09 April, 2020 - 12 April, 2020
02 June, 2020 - 05 June, 2020
12 June, 2020 - 14 June, 2020
High Point (NC), U.S.
16 June, 2020 - 18 June, 2020
21 June, 2020 - 23 June, 2020
Nearly 75% of companies in the U.S. have reported supply chain disruptions in some capacity due to coronavirus-related transportation restrictions, with more than 80% believing they will experience some impact because of disruptions related to the COVID-19.
The survey, published by the U.S. Institute for Supply Management (ISM) on March 11, revealed the first-round results of a survey focused on coronavirus disease 2019 (COVID-19) business and supply chain impacts. One in six (16%) companies also reported adjusting revenue targets downward an average of 5.6% due to the coronavirus. The primary reported supply chain impacts include 57% of respondents noting longer lead times for tier-1 China-sourced components, with average lead times more than doubling compared to the end of 2019, and more than 44% said to not have a plan in place to address supply disruption from China. “We’re seeing that organisations that diversified their supplier base after experiencing tariff impacts, are potentially more equipped to address the effects of COVID-19 on their supply chains”, said Thomas W. Derry, CEO, ISM. “For a majority of U.S. businesses, lead times have doubled, and that shortage is compounded by the shortage of air and ocean freight options to move product to the United States -- even if they can get orders filled.”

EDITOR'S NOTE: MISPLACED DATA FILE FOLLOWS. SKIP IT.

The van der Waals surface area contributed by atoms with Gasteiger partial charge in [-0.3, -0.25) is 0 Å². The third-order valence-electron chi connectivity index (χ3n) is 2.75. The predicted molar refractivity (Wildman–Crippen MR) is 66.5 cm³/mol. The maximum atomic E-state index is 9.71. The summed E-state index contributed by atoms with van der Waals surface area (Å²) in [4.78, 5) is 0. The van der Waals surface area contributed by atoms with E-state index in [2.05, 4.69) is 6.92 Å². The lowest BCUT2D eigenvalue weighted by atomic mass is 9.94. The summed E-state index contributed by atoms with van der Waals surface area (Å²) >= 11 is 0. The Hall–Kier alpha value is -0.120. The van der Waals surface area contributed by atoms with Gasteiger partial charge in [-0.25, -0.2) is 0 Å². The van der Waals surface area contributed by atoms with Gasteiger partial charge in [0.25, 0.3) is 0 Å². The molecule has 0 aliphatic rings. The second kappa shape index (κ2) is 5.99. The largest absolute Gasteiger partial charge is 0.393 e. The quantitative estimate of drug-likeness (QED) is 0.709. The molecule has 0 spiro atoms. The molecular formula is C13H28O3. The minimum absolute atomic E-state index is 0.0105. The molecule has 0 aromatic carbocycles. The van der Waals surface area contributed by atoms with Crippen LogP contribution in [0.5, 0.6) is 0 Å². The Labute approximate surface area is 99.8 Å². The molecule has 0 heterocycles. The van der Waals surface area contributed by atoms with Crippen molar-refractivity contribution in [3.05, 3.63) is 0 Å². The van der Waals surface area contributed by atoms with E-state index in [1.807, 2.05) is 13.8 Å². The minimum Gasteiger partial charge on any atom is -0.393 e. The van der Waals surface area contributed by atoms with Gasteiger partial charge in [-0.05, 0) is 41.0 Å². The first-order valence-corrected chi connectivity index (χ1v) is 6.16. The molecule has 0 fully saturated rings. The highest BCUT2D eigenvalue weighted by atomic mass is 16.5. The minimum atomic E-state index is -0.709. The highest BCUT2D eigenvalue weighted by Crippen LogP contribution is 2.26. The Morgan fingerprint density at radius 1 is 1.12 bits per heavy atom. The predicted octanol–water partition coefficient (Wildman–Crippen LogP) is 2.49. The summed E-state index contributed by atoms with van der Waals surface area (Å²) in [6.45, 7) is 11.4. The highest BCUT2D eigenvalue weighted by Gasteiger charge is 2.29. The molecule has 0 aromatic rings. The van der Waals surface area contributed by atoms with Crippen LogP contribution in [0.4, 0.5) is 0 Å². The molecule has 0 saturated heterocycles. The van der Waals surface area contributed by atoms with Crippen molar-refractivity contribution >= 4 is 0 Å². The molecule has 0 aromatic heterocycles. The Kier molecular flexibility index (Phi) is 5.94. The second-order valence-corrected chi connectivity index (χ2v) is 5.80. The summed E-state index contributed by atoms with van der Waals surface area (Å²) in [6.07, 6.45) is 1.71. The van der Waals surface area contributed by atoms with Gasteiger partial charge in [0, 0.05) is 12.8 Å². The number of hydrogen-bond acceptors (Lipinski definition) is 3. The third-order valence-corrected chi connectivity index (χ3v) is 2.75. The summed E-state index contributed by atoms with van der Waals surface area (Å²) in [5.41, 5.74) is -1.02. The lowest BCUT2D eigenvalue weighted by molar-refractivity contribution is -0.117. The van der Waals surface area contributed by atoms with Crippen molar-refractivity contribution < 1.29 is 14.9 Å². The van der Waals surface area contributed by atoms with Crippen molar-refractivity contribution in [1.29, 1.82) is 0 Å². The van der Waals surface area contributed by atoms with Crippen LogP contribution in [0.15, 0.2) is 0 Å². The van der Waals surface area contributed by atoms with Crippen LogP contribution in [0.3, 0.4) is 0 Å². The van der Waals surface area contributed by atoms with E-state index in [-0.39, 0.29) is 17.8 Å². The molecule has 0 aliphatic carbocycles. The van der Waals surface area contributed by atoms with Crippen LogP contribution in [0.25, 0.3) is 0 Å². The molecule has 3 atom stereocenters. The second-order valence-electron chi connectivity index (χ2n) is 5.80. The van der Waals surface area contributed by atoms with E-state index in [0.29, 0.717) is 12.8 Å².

Meanwhile, the U.S. fashion, apparel and footwear industry have jointly called on President Trump to erase the proposed hike in tariffs, expected to be imposed on goods imported from China before April. In a joint letter dated March 18 sent to the U.S. Administration, five industry organisations, which include the American Apparel and Footwear Association (AAFA), Footwear Retailers and Distributors of America (FDRA), and Council of Fashion Designers of America (CFDA), proposed trade and fiscal policy recommendations. The signatories urged the U.S. government “to open a wide range of tools to help apparel, footwear, and travel goods companies and retailers manage their operations during the coronavirus crisis. This should include, but not be limited to, granting tariff relief immediately, providing for access to capital and other monetary resources to assist in challenges to liquidity, and assisting with distressed worker compensation”, and said that “temporary tariff relief, including refunding punitive duties paid already, is an important tool that should be deployed immediately”.